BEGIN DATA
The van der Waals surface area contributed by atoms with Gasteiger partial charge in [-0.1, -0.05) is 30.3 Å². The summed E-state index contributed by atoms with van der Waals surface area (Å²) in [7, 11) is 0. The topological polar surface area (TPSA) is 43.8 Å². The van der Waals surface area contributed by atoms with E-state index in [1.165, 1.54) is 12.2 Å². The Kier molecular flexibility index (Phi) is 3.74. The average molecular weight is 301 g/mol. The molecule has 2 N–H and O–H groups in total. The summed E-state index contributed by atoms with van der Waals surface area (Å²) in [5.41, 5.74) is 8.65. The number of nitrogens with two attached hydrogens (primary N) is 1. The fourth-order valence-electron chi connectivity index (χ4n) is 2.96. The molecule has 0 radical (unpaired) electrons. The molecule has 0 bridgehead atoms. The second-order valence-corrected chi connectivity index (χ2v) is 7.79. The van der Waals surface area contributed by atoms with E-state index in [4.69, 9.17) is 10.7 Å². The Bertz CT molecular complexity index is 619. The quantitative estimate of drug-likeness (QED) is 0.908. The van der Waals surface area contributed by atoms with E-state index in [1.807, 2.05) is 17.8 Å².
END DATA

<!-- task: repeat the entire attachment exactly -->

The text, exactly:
The van der Waals surface area contributed by atoms with Gasteiger partial charge in [-0.1, -0.05) is 30.3 Å². The summed E-state index contributed by atoms with van der Waals surface area (Å²) in [7, 11) is 0. The topological polar surface area (TPSA) is 43.8 Å². The van der Waals surface area contributed by atoms with E-state index in [1.165, 1.54) is 12.2 Å². The Kier molecular flexibility index (Phi) is 3.74. The average molecular weight is 301 g/mol. The molecule has 2 N–H and O–H groups in total. The summed E-state index contributed by atoms with van der Waals surface area (Å²) in [5.41, 5.74) is 8.65. The number of nitrogens with two attached hydrogens (primary N) is 1. The fourth-order valence-electron chi connectivity index (χ4n) is 2.96. The molecule has 0 radical (unpaired) electrons. The molecule has 0 bridgehead atoms. The second-order valence-corrected chi connectivity index (χ2v) is 7.79. The van der Waals surface area contributed by atoms with E-state index in [4.69, 9.17) is 10.7 Å². The Bertz CT molecular complexity index is 619. The quantitative estimate of drug-likeness (QED) is 0.908. The van der Waals surface area contributed by atoms with E-state index in [1.807, 2.05) is 17.8 Å².